The SEC staff is preparing for the wider use of IFRS among foreign registrants. Today the SEC has less than 50 foreign registrants who use IFRS, and that we expect the number to grow to as many as 500 or more when results for the year 2005 are reported in 2006. For the past two years there has been a concerted effort in the Office of the Chief Accountant to involve all accounting professional staff in IFRS as well as U.S. GAAP matters.
Now I would like to mention some initiatives in the area of international auditing...
Through its participation on IOSCO Standing Committee No. 1, the SEC staff has been working with other regulators in addressing international auditing issues relating to the aftermath of financial failures and shocks to investor confidence in the markets. A significant portion of IOSCO's effort has been directed to the subjects of auditor independence and auditor oversight. IOSCO is in the process of carrying out a comprehensive Survey on Auditor Oversight in cooperation with other international organizations. This survey was sent to all IOSCO member jurisdictions in mid -2004 and is expected to be completed in early 2005. The survey addresses a very broad range of subjects, including legal frameworks, oversight bodies, auditing standards, audit quality assurance, investigation and disciplinary processes, audit committee oversight and other matters. A report will be issued when the study is completed.
As a member of IOSCO Standing Committee No. 1, the SEC staff actively participated in the development of the 2002 IOSCO Principles on Auditor Oversight and Auditor Independence. These can be found on the IOSCO website. More recently, Standing Committee 1 has sought to achieve reforms in the processes and structures for international auditing standards setting and auditing quality assurance.
In order to facilitate cross-border offerings and listings that are consistent with high levels of investor protection, IOSCO and other international organizations have been working with the International Federation of Accountants ("IFAC") and its standards setting boards, the IAASB (International Auditing and Assurance Standards Board) and the EC (Ethics Committee), to increase transparency in the standards setting process and to foster the development of a set of high quality international auditing, ethics and independence standards.
The International auditing standards setting that takes place in IFAC is about to come under a form of broad public oversight. During 2003 and 2004, the efforts of IOSCO regulators and certain other international groups such as the Basle Committee, the World Bank, the International Association of Insurance Supervisors and the European Commission coalesced into an informal "Monitoring Group" that pressed for improvements to be made in international audits . As part of these efforts, dialogues between the Monitoring Group and IFAC led to approval of plans for the creation of a Public Interest Oversight Board (PIOB) to oversee international audit standard setting and other IFAC public interest activities. In addition, other changes are being made to make international audit standards setting activities more transparent and more focused on the public interest. The new Public Interest Oversight Board is expected to get underway in early 2005. Further details about the PIOB and other "IFAC Reforms", and about international audit, ethics, and independence standards setting may be found on the IFAC website, www.ifac.org.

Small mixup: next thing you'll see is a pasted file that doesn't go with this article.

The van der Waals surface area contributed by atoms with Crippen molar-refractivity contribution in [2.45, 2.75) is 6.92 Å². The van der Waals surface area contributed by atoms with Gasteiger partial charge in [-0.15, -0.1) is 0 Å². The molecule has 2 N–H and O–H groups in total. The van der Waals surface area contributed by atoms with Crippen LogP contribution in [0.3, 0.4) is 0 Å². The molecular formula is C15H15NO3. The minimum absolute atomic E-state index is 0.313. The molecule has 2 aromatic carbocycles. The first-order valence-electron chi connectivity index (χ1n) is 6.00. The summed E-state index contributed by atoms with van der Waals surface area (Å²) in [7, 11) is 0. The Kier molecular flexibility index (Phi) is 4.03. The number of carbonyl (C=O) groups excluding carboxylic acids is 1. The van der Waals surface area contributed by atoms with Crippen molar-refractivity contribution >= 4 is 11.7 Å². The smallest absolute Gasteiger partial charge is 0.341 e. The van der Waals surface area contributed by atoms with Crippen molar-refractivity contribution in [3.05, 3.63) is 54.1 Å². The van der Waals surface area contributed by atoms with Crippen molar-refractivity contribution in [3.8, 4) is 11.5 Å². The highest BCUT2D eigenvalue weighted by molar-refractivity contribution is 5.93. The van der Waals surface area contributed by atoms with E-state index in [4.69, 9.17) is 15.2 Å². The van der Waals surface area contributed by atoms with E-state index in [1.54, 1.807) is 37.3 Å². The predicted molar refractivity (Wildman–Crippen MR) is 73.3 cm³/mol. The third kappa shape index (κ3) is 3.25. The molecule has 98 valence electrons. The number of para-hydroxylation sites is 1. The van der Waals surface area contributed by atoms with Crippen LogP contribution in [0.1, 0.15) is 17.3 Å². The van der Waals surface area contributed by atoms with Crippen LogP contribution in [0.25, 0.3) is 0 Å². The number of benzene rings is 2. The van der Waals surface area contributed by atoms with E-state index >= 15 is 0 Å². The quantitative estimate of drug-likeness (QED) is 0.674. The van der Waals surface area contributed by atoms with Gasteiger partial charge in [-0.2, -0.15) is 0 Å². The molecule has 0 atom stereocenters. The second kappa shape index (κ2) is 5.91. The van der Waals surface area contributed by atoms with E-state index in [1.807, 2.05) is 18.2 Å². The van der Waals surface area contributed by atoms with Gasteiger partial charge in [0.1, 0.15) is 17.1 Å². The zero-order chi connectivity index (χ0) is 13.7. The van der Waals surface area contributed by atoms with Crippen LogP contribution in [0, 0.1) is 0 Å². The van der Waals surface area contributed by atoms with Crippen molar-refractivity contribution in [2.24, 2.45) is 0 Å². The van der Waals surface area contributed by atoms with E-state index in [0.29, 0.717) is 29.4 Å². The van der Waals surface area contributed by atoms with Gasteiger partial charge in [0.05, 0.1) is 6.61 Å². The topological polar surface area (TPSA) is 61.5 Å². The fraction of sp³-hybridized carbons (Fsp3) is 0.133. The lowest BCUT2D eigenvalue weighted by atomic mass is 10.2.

IOSCO Standing Committee No. 1 has also conducted an ongoing dialogue with the IFAC Forum of Firms and an IFAC International Regulatory Liaison Group to urge accounting firms that are engaged in multinational audits to develop and implement enhanced systems of quality control.
The area of international auditing standards has many parallels to the work that has been done on international accounting standards. Standing Committee No. 1 monitors the development and issuance of International Standards on Auditing (ISAs) and the IFAC international independence and ethics code and regularly provides comments on exposure drafts of proposed standards and other guidance. The SEC staff and other members of IOSCO SC 1 observe many meetings that are part of the standards setting process. Representatives of IFAC often attend SC 1 meetings to provide updates and answer regulators' questions. And as you may be aware, the U.S. PCAOB is now an observer at IAASB meetings. Communication is taking place between the U.S. and international auditing standards setters.
The subjects addressed by the IAASB during the last two years have included many key areas in international auditing. For example, standards have been issued on quality control and quality assurance requirements for both audit firms and for individual engagements. A standards on the auditor's responsibility to consider fraud in an audit of financial statements was issued last year. In December, a standard was issued on "clean opinion" auditor reports and work is well underway to address other types of auditor reports, as well as the documentation required for audits. The IAASB is reconsidering the requirements for Group Audits - the audit of a consolidated company and its components that often crosses national boundaries and involves the work of more than one audit firm. There are currently Exposure Drafts out for comment on auditing accounting estimates and materiality. And projects are underway to address many other significant topics. You can find more information about international audit standards setting projects on the IFAC website www.ifac.org. - in the IAASB section. If you go to the Ethics Committee section , you can obtain information about international ethics and independence standards setting projects. There are also sections that pertain to auditing education matters.